[PROVISIONAL TRANSLATION FROM PERSIAN]

 

[Translator’s notes appear in square brackets]

[Personal information has been redacted.]

 

[Emblem]

Office of the Prime Minister;

General Number 2782

Private Number: -----

Folder Number: ------

File Number: ------

 

Date of record:  4/3/1320 [25 May 1941]

Registration date; 4/3/1320 [25 May 1941]

 

Confidential

 

Joint Staff of the Armed Forces,

 

Following letter number 281, dated 29/2/1320 [19 May 1941], I bring to your attention that, according to the reports received from the minister for justice from Ahvaz and Khorramabad, after investigation, it appears that the head of the Office of Education of Ahvaz has not pretended to be a Baha’i.  Although some people know him as a Baha’i, others believe that the reason some people accuse him of being a Baha’i is that he is the head of the Office of Education, a broad-minded person, interested in education and training of minds, and also that his wife is an educated woman.   From the investigation carried out on him, he has shown no interest in this sect. In any case, the local police force has them under surveillance.

It seems that the number of Baha’is in Ahvaz is not more than 30, and, according to the police force, they have no organization. The number of Baha’is in Khorramabad is 24. Their leader is Javad Mohajer-Ghomi, who has a pharmacy, and he is the contact person for the Baha’is. The local police force is keeping an eye on them, too. The house of the head of the police force is next to the house of Javad, where there have been no demonstrations by the Baha’is. The second day of Ordibehesht [1320] [22 April 1941], which was a Baha’i celebration day, a few merchants went to his house, but no statement was read as a sermon.

 

Among the employees of the government, in the equivalent rank of second lieutenant, there [is] [Mr.] Sinaie, and one or two others in the police force, three in the Office of Roads and Transportation, one or two in the Office of Education, the doctor at the dispensary of health of the army or pharmacist, a weapon builder of the army, and Imani, the head of the local Economy and Finance [Department]. They have no interactions [with each other] and they do not openly identify themselves. To the Governorate Generals and police forces of Ahvaz, Khorramabad, Borujerd and Malayer instructions have been given to be vigilant and, if necessary, to act swiftly to prevent [disturbance].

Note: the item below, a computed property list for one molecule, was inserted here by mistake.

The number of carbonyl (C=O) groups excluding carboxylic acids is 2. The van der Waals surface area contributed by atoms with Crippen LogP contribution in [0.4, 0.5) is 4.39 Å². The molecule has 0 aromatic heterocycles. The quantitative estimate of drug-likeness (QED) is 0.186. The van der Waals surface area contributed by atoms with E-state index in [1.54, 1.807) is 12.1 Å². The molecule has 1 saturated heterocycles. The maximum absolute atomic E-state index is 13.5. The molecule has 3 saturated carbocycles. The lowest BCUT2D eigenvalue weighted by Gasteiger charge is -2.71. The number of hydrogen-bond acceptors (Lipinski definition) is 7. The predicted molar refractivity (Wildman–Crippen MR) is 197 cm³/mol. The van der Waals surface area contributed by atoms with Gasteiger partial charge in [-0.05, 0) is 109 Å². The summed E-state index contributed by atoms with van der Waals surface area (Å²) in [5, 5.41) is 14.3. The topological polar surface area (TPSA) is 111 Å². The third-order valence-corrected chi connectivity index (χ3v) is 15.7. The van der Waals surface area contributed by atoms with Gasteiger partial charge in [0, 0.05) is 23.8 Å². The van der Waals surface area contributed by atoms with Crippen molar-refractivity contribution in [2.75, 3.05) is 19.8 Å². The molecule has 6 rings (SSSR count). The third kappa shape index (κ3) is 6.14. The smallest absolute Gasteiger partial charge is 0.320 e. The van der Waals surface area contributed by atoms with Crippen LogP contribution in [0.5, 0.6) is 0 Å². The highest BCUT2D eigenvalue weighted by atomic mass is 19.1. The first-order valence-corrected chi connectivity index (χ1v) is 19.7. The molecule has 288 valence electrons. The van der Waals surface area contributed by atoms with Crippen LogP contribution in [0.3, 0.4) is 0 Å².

Prime Minister, 4/3/1320 [25 May 1941]

 

 

 

 

[PROVISIONAL TRANSLATION FROM PERSIAN]

 

[Translator’s notes appear in square brackets]

[Personal information has been redacted.]

 

[Emblem]

Office of the Prime Minister;

General Number 2782

Private Number: -----

Folder Number: ------

File Number: ------

 

Date of record:  4/3/1320 [25 May 1941]

Registration date; 4/3/1320 [25 May 1941]

 

Confidential

 

Joint Staff of the Armed Forces,

 

Following letter number 281, dated 29/2/1320 [19 May 1941], I bring to your attention that, according to the reports received from the minister for justice from Ahvaz and Khorramabad, after investigation, it appears that the head of the Office of Education of Ahvaz has not pretended to be a Baha’i.  Although some people know him as a Baha’i, others believe that the reason some people accuse him of being a Baha’i is that he is the head of the Office of Education, a broad-minded person, interested in education and training of minds, and also that his wife is an educated woman.   From the investigation carried out on him, he has shown no interest in this sect. In any case, the local police force has them under surveillance.

It seems that the number of Baha’is in Ahvaz is not more than 30, and, according to the police force, they have no organization. The number of Baha’is in Khorramabad is 24. Their leader is Javad Mohajer-Ghomi, who has a pharmacy, and he is the contact person for the Baha’is. The local police force is keeping an eye on them, too. The house of the head of the police force is next to the house of Javad, where there have been no demonstrations by the Baha’is. The second day of Ordibehesht [1320] [22 April 1941], which was a Baha’i celebration day, a few merchants went to his house, but no statement was read as a sermon.

 

Among the employees of the government, in the equivalent rank of second lieutenant, there [is] [Mr.] Sinaie, and one or two others in the police force, three in the Office of Roads and Transportation, one or two in the Office of Education, the doctor at the dispensary of health of the army or pharmacist, a weapon builder of the army, and Imani, the head of the local Economy and Finance [Department]. They have no interactions [with each other] and they do not openly identify themselves. To the Governorate Generals and police forces of Ahvaz, Khorramabad, Borujerd and Malayer instructions have been given to be vigilant and, if necessary, to act swiftly to prevent [disturbance].

 

Prime Minister, 4/3/1320 [25 May 1941]